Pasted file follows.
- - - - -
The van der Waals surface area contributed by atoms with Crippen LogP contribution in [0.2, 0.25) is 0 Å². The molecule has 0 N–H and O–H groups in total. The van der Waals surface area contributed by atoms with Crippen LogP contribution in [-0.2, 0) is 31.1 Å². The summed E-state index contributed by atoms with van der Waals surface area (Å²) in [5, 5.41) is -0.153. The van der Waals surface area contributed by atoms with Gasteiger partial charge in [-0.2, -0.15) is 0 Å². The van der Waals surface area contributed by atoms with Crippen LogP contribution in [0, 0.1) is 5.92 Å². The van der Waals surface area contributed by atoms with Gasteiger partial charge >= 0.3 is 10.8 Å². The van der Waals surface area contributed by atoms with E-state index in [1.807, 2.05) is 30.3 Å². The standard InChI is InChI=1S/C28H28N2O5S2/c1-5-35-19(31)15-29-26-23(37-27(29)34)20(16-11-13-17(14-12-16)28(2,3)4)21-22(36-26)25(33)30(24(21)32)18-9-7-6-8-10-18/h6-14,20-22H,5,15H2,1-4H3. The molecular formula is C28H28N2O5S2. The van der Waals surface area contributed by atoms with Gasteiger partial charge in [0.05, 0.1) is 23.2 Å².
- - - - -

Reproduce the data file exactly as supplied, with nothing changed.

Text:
The van der Waals surface area contributed by atoms with Crippen LogP contribution in [0.2, 0.25) is 0 Å². The molecule has 0 N–H and O–H groups in total. The van der Waals surface area contributed by atoms with Crippen LogP contribution in [-0.2, 0) is 31.1 Å². The summed E-state index contributed by atoms with van der Waals surface area (Å²) in [5, 5.41) is -0.153. The van der Waals surface area contributed by atoms with Gasteiger partial charge in [-0.2, -0.15) is 0 Å². The van der Waals surface area contributed by atoms with Crippen LogP contribution in [0, 0.1) is 5.92 Å². The van der Waals surface area contributed by atoms with Gasteiger partial charge >= 0.3 is 10.8 Å². The van der Waals surface area contributed by atoms with E-state index in [1.807, 2.05) is 30.3 Å². The standard InChI is InChI=1S/C28H28N2O5S2/c1-5-35-19(31)15-29-26-23(37-27(29)34)20(16-11-13-17(14-12-16)28(2,3)4)21-22(36-26)25(33)30(24(21)32)18-9-7-6-8-10-18/h6-14,20-22H,5,15H2,1-4H3. The molecular formula is C28H28N2O5S2. The van der Waals surface area contributed by atoms with Gasteiger partial charge in [0.05, 0.1) is 23.2 Å².